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New strippers

28 Jul

How many hits do you think I’ll get for using the word “strippers”?

Shortly after arriving in CA I decided that I needed new stripping knives. Mine were fine for a complete beginner but I’d decided I was ready to move beyond total noob and move up to “aspiring pro”. And an aspiring pro does not use a $10 stripper. A Facebook friend had said something about how much they loved their new Greyhound strippers, but I was promptly informed by Valerie and Peter that real Terrier people use only Pearson knives. Who was I to argue?

After talking to Peter about what I needed I ordered two knives: the finishing stripper (aka straight handle) and the reinforced stripper, both in extra fine.

My new knives!

The knives arrived while I was at the Houston cluster last week (which btw was a blast!), so I didn’t get to use them until this week. Good timing too because Wally was in desperate need of some coat work. I could give you all kinds of semi-legitimate reason why this was so (crazy schedule, exhausted, etc) , but I guess it just boils down to I got lazy. But no more!

“Egad, not the blasted grooming table!”

Keeping in mind the tenet to keep the length consistent (which I’m still practicing), I decided to work in stages. Stage one was Wally’s right side, which I did yesterday morning. We went to lunch with Wally looking ridiculous and certain that Wayne would want to stab me in the hand for letting people see Wally like this.

Right side naked, topline mowhawk, left side hairy beast

Stripping takes a toll on your forearm (think writing with a pencil for hours on end) so the break was nice. Plus Wally always gets obnoxious as I move towards his rear end, so he needed some time to regain his patience (to be honest so do I, a wiggly and whiny Wally gets tiresome). By the time we were done there was a Wally sized pile of coarse hair lying on the floor.

Who knew such a small dog had SO MUCH hair?

So how do I like the new knives? I love them! Stripping is so much easier and with the slimness of the blade I have a lot more control and precision work is a breeze. The handle fits well in my hand and the light weight means my arm lasts longer before wearing out. I’m sold.

Wally is less enthusiastic about the new knives, but he would agree that better strippers means a slightly more tolerable grooming session

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13 Comments

Posted by on July 28, 2012 in Wally

 

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13 responses to “New strippers

  1. WireFoxMom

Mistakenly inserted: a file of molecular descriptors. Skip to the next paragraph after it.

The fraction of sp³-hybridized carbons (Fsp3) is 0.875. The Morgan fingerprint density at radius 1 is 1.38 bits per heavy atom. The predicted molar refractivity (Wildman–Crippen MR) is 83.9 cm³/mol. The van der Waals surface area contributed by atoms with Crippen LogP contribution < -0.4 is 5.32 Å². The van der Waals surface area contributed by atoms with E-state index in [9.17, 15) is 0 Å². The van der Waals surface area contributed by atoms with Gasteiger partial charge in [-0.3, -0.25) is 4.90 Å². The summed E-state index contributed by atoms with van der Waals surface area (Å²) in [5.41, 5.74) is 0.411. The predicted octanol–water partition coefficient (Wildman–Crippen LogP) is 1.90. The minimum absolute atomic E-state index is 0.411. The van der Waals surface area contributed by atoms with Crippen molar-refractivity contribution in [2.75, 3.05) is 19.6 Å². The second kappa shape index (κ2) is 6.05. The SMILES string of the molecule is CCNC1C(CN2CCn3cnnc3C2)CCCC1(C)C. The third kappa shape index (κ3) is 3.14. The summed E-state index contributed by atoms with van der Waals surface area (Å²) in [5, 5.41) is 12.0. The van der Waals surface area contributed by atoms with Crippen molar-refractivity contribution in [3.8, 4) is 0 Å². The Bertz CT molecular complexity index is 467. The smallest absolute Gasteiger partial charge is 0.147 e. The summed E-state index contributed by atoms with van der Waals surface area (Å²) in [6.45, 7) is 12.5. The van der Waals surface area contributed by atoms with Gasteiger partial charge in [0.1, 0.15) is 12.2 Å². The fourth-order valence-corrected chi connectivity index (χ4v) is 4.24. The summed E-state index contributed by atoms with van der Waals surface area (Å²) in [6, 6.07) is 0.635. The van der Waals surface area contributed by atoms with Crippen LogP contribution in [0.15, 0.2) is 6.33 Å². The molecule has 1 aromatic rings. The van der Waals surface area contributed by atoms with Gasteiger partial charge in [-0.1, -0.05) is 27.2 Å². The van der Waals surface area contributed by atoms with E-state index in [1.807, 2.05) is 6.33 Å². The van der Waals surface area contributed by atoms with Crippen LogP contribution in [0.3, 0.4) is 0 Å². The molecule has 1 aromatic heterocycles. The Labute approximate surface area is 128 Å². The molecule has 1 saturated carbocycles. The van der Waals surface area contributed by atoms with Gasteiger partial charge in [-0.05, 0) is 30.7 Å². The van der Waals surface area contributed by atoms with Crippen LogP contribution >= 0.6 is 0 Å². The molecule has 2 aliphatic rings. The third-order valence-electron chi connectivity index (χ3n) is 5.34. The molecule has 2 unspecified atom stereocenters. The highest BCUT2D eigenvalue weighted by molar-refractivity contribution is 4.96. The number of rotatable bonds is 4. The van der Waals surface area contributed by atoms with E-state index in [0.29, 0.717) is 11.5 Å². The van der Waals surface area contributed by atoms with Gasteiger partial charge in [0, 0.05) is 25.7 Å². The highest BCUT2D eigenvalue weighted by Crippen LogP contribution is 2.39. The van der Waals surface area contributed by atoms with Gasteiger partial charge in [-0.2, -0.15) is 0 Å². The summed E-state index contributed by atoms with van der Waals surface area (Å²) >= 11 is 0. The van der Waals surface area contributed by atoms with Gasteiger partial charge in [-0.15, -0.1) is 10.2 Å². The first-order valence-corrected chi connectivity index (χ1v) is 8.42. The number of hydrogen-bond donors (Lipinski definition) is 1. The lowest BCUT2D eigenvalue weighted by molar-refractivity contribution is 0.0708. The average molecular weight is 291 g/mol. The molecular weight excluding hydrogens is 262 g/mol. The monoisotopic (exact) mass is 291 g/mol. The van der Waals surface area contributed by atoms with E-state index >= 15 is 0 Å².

May 26, 2015 at 8:15 pm

    Great article! Thank you taking the time to share with us.
    My groomer strip my dog but his hair is still really soft and greyish in color.

    I am thinking about learning how to groom mine. Other than the knief recommendation, would you mind recommending a place for a newbi?

    I want to learn the right way to strip (that just sounds so…, :-), I will leave it as that.

    Just want to make sure that I am doing right by my dogs and not hurting them.

    Thank you for your time.

     
    • Cassafrass

      May 27, 2015 at 2:11 am

      Hey there, thanks for the compliment! I’m glad you enjoyed it. I suggest you talk with some folks about learning how to groom: your breeder, handlers at dog shows, your current groomer. They’re going to be your best resource! Good luck!

       
  2. Roberta Chowning

    April 5, 2015 at 5:06 pm

    Hello my name is Roberta, I am very new at all of this. I bought my first Norwich terrier just five months ago and have ernstly persuaded the art of coat care for the terrier. At a recent dogshow I met a terrier man by the name of Andrew who so wonderfully shared his knowledge and experience with me. I must say I learned a tremendous amount from him. When he first came to my grooming area he inquired the whereabouts of my stripping knives. I was quick to produce my entire set of Greyhound knives of which I got the entire set, I also produced several stripping stones. He looked into my sacred box of terrier must haves and say as the gentleman that he is, ” Wonderful I shall return in just a moment.” Off he went, retuning with his precious well worn stripping knife. My lesson with Andrew went very well. Later I inquired to his friend about his knife and was informed that it was a Pearson Knife. I have searched the Internet with very little success and am hoping you could point me in the right direction enabling me to reach a successful goal. In great anticipation Roberta